GDPR is on everyone’s minds. If you don’t already have the required security tools and controls in place, your organization will need to start planning now to achieve compliance and mitigate the risk of high fines for failing to comply. The deadline for GDPR is May 25, 2018.
- Who does GDPR apply to?
The GDPR replaces the 1995 EU Data Protection Directive which generally did not regulate businesses based outside the EU. However, now even if a US-based business has no employees or offices within the boundaries of the EU, the GDPR may still apply.
Under Article 3 of the GDPR, your company is subject to the new law if it processes personal data of an individual residing in the EU when the data is accessed. This is the case where the processing relates to the offering of good or services or the monitoring of behavior that takes place in the EU.
Thus, the GDPR can apply even if no financial transaction occurs. For example, if your organization is a US company with an Internet presence, selling or marketing products over the Web, or even merely offering a marketing survey globally, you may be subject to the GDPR.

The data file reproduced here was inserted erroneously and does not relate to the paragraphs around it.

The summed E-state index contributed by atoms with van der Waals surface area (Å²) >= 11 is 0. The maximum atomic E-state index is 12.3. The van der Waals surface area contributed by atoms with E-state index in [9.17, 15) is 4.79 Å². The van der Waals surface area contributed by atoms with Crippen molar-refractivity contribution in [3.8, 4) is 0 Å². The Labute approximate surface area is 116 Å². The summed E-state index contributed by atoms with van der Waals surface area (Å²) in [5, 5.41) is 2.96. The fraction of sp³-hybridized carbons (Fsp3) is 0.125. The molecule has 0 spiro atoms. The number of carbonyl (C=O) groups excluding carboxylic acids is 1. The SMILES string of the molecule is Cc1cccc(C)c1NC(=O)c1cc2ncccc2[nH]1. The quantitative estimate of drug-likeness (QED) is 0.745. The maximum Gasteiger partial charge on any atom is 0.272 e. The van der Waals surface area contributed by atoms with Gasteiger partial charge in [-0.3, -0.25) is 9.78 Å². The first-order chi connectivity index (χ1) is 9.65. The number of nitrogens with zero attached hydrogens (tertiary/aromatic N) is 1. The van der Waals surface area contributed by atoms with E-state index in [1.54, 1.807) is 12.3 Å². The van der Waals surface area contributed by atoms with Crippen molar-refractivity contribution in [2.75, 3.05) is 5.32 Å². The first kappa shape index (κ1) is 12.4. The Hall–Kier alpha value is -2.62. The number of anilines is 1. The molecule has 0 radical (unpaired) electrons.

- What happens when you fail to comply?
The GDPR imposes significant fines for companies that fail to comply. Penalties and fines, calculated based on the company’s global annual turnover of preceding financial year, can reach up to 4% or €20 million (whichever is greater) for non-compliance with the GDPR, and 2% or €10 million (whichever is greater) for less important infringements. So, for example, if a company fails to report a breach to a data regulator within 72 hours, as required under Article 33 of the GDPR, it could pay a fine of the greater of 2% of its global revenue or €10 million.
A report by Gartner predicted that more than 50% of companies within the scope of the GDPR will not be compliant by the end of 2018. Considering that one of the main objectives of the GDPR was to expand the territorial scope, companies based outside the EU should not be surprised to find that they are a particular target of data regulators.